Read this to see how earnings per share and your tax return can relate.

You might have heard in the news that Disney’s EPS (earnings per share) beat estimates or is forecasted to earn over $1.10 per share next year. But why earnings? Why such a big emphasis on this?

News headlines every day draw audiences to tune in for these results. Millions of investors draw conclusions from this, but why?

What are the earnings? Many results will be money derived from labor, income from an investment, amount of money earned after all costs and expenses are paid.

Let’s simplify this with the following example:

Every year, when you file your income statement, you have a wage showing before and after taxes. Can someone reading your tax return be able to determine how much you are worth? These are your earnings, and they say nothing about your debts or how you pay them (inventory).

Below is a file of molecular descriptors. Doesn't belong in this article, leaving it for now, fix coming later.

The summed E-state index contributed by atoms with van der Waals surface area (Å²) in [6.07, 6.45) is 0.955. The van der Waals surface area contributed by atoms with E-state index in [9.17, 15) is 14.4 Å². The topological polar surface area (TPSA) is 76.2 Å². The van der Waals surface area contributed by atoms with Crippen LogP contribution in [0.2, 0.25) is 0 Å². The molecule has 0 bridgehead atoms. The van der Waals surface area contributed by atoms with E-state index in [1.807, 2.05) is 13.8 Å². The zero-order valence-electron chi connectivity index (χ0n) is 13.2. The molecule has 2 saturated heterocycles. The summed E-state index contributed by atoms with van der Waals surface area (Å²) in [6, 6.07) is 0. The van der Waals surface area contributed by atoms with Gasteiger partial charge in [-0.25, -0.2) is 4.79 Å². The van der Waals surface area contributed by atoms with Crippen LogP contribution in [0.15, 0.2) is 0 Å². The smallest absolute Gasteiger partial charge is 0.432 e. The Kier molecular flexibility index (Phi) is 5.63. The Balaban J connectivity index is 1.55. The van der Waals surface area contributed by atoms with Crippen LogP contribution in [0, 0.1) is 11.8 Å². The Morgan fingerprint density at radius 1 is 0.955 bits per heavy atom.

Companies operate the same way. They pay bills, too. If they don’t pay them, like us, they start accumulating debt, which can ultimately lead them to bankruptcy.

There are many other factors needed in order to make an investment decision.

Now you know, the next time you hear a news channel mentioning the earnings of public companies that this number by itself is meaningless without a proper background of what the company does with its debts and cash.

 

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